Fallen Angels, by Wong Kar-Wai, is hard to NOT see as a love song to a Hong Kong that was, in 1995, on the verge of disappearing.
Love thunders throughout this film, changing, healing, destroying, torturing, amusing and frightening. Every character in the picture is profoundly altered by love. Kiwu's father smiles. Blondie gives up her own chance at happiness. Charlie goes on a rampage. And at the sweltering center of it all pants the killer's agent, desperate and longing and beautiful and in utter, exquisite agony.
Steph brought up the notion that Wong's films are about characters caught in a rut who are freed from that trap by love's power, and so that thought was in my head as I watched. I don't think you have to look very hard to see it, though. One by one, all his characters encounter love full-bore, and either embrace it or try to avoid it. Nobody is unchanged.
He blows apart the conventions he sets up so effortlessly you forget they even ARE conventions. The beautiful girl who keeps her emotions at a distance -- surely she will come to realise how she feels about him and thus find the courage to speak to him? The wild young man, stricken mute by a pineapple -- won't we see him recover the ability to speak once he's made his peace with his father? The ultra-cool killer must certainly learn to take responsibility for his own decisions, mustn't he?
Well, not exactly.
We never make the peace we think we need to. We never come to the realisations we expect to. Our lives are never like the stories we use to anticipate them -- if they were, we would never need new stories. And we do need stories, but not to predict the future. We need stories to understand our past. Like the old man watching the footage of himself, suddenly happy and full of love for his son, we come to understand (or invent) ourselves by reviewing our memories and turning them into stories. This is a dangerous practice, however. We can come to use our stories to justify self-destructive behaviour.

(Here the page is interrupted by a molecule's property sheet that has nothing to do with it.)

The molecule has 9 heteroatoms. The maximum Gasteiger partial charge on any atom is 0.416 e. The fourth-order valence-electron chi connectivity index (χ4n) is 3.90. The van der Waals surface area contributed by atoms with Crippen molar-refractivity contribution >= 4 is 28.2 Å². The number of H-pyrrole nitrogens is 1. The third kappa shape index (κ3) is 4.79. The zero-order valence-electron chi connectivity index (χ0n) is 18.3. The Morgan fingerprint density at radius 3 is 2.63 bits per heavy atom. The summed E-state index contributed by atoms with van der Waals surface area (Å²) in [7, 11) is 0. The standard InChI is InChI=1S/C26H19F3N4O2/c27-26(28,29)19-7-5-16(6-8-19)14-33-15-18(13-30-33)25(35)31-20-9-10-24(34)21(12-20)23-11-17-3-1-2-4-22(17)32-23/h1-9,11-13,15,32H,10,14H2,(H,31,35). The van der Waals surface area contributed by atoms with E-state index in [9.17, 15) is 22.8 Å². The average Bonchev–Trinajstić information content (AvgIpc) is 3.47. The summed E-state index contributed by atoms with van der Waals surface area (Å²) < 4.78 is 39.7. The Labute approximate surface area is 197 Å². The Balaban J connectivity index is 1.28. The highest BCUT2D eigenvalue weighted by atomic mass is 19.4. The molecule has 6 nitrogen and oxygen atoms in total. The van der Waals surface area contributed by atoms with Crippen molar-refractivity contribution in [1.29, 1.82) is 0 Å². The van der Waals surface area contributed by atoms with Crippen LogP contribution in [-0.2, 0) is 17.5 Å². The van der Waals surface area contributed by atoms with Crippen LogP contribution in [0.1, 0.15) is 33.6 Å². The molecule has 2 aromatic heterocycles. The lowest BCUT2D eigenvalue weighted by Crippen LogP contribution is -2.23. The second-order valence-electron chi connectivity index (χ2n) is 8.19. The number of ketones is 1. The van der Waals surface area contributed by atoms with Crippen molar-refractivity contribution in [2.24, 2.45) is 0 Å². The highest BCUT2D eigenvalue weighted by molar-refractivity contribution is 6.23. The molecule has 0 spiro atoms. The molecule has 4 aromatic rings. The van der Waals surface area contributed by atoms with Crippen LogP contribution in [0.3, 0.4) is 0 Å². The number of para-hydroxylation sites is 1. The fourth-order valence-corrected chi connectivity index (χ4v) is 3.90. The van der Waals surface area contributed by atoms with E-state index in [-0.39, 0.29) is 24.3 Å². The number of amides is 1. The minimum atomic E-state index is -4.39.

All Wong's characters begin the film in that exact trap. Kiwu breaks into businesses because he can't afford to start his own. The killer leaves decisions to others because he's lazy. His agent restricts herself to sifting his garbage because she can't get involved with her partner.
The killer refuses to adjust. He won't abandon his justifications, and he cannot move on. Kiwu finds real jobs. His life doesn't seem to get better, and just WHAT does he do to his long-suffering "client" at the end? He can get himself together socially, but romantically he's still stuck. Optimistic, but unable to take action to grow.
But the agent, though still apparently stuck in the same career and kind of work, has grown up. She can work with others or not. She can ask a boy to take her home. She can love, even though she knows there's no guarantees.
Wong Kar-Wai loved his Hong Kong. He loved it enough to believe that, even on the brink of an unknown transformation, it was worth staying with and giving love to. The final shot of the film is of the city's skyline at dawn as the camera comes shooting out of tunnel.
Like Black Orpheus, Fallen Angels shows us how bleak things can be, but it too refuses to give in to despair. Love can't hold back time, and it can't fix all our problems. The closing song says:
All I needed was the love you gave
All I needed for another day
All I ever knew
Is that true? Is that really all we need? Perched on the back of a stranger's motorbike, roaring through the dark streets without any control, without knowing where we're going or how long the trip will take, maybe it is. But then the song is in the past tense, isn't it? Maybe All I needed was the love you gave is just another story we use to understand what happened to us. All I needed for another day is another justification for not changing. All I ever knew is a memory of beautiful innocence.